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    Decentralized peer discovery and signaling

    peer-exchange is a client for the Peer Exchange Protocol (PXP), a decentralized protocol for peer discovery and signaling. Rather than using centralized signal hubs, each node in the network exchanges peers and relays signaling data.

    This client uses WebRTC for peer connections, but you may also use any other transport by manually connecting and passing in a duplex stream.


    npm install peer-exchange

    var Exchange = require('peer-exchange')
    var ex = new Exchange('some-network-id', { wrtc: wrtc })
    // The network id can be any string unique to your network.
    // When using Node.js, the `wrtc` option is required.
    // (This can come from the 'wrtc' or 'electron-webrtc' packages).
    ex.on('connect', (conn) => {
      // `conn` is a duplex stream multiplexed through the PXP connection,
      // which can be used for your P2P protocol.
      // We can query our current peers for a new peer by calling `getNewPeer()`.
      // `peer-exchange` will do the WebRTC signaling and connect to the peer.
      if (ex.peers.length < 8) ex.getNewPeer()
    // Bootstrap by connecting to one or more already-known PXP peers.
    // You can use any transport that creates a duplex stream (in this case TCP).
    var socket = net.connect(8000, '', () => ex.connect(socket))
    // You can optionally accept incoming connections using any transport.
    var server = net.createServer((socket) => ex.accept(socket))



    var Exchange = require('peer-exchange')


    var ex = new Exchange(networkId, [opts])

    Creates a new exchange, which is used to manage connections to peers in a P2P network. After we establish some initial connections, we can query our current peers for new peers. Additionally, we will share peers when we receive queries.

    networkId should be a string unique to the network. Nodes can only peer with other nodes that use the same ID. If you need to participate in multiple networks, create multiple Exchange instances with different IDs.

    opts should contain the following properties:

    • wrtc, Object - A WebRTC implementation for Node.js clients (e.g. wrtc or electron-webrtc). In browsers, the built-in implementation is used by default.

    ex.connect(socket, [callback])

    Manually adds a peer. This is necessary to bootstrap our exchange with initial peers which we can query for additional peers. This method is for outgoing connections, for incoming connections use accept.

    socket should be a duplex stream that represents a connection to a peer which implements the Peer Exchange Protocol.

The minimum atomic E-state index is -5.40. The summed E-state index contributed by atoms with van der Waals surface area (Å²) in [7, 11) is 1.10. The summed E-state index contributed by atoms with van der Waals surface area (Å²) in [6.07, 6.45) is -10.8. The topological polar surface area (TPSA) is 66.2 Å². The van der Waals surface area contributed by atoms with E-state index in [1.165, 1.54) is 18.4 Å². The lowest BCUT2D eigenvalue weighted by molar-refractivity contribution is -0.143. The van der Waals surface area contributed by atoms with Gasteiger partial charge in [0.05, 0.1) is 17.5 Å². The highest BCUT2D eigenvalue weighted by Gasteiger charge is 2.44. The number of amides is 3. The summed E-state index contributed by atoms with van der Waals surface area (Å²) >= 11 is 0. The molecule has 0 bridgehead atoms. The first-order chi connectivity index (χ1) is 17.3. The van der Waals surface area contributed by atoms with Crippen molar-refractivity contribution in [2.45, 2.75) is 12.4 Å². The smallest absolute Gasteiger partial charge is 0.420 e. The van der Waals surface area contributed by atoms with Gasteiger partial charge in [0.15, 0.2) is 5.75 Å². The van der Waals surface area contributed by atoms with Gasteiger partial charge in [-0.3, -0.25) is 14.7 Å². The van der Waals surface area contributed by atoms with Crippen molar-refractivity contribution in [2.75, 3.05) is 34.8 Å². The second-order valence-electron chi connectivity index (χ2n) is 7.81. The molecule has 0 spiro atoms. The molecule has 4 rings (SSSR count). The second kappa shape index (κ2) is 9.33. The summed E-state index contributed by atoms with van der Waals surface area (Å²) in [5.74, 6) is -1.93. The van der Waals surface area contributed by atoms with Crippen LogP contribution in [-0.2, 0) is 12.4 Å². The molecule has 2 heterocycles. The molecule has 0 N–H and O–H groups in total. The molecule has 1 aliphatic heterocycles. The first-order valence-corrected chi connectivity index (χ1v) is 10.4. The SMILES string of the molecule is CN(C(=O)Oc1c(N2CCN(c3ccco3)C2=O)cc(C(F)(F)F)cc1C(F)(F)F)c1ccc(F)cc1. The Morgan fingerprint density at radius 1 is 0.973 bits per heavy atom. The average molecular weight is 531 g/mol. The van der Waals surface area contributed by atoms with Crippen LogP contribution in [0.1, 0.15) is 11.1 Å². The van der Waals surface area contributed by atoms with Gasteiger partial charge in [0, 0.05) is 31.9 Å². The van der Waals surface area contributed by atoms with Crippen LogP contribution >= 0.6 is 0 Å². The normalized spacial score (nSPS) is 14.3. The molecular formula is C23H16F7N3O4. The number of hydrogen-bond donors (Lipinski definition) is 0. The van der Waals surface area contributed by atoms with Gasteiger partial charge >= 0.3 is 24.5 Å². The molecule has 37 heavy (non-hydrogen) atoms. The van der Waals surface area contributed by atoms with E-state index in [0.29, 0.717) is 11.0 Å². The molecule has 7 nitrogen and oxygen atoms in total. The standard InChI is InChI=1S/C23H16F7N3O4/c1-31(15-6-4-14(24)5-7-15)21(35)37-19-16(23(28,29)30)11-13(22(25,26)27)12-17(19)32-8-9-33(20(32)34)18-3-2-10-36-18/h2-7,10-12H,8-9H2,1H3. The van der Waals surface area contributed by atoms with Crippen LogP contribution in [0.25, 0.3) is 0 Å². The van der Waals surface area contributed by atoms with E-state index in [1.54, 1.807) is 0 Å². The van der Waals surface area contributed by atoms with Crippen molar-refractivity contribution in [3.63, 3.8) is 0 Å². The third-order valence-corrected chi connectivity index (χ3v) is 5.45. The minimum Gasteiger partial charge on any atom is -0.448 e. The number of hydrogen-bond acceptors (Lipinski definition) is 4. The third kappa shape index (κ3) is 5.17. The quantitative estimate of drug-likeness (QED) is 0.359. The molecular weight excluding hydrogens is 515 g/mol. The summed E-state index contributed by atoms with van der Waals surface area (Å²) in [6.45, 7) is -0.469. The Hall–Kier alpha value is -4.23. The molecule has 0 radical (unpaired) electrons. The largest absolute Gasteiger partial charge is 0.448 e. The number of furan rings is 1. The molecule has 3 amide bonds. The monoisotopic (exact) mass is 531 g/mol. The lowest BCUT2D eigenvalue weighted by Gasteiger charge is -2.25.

callback will be called with callback(err, connection), where connection is a duplex stream which may be used by your application for your P2P protocol.

    ex.accept(socket, [callback])

    Similar to connect, but used with incoming peer connections.


    Queries out current peers for a new peer, then connects to it via WebRTC. The already-connected peer will act as a relay for signaling.

    The 'connect' event will be emitted once the connection is established.

    This will error if our exchange is not connected to any peers.

    callback will be called with callback(err, connection).


    Closes all peer connections in the exchange and prevents adding any new connections.

    callback is called with callback(err) when the exchange is closed (or when an error occurs).



    An array of connected peers. Useful for iterating through peers or getting the number of connections.


    The network ID provided in the constructor.


    ex.on('connect', function (conn) { ... })

    Emitted whenever a new peer connection is established (both incoming and outgoing).

    ex.on('error', function (err) { ... })

    Emitted when an error occurs.

    Security Notes

    Some efforts were made to make this module DoS-resistant, but there are probably still some weaknesses.

    It is recommended to use an authenticated transport when possible (e.g. WebSockets over HTTPS) for initial bootstrapping to prevent man-in-the-middle attacks (attackers could control all the peers you connect to, which can be very bad in some applications).

    Comparison with signalhub

    This module provides functionality similar to signalhub, where P2P nodes can get addresses of new peers and establish connections by relaying signaling data. However, this module differs by getting all nodes to provide this "hub" service, rather than a few centralized servers. It also only exchanges currently-connected peer addresses rather than providing general-purpose broadcasting.

    Note that signalhub may be better suited for some applications, for instance when connecting to peers in small swarms when no peer addresses are initially known (e.g. BitTorrent swarms). In the future, a DHT could help with finding initial peers for this sort of use case.


    npm i peer-exchange

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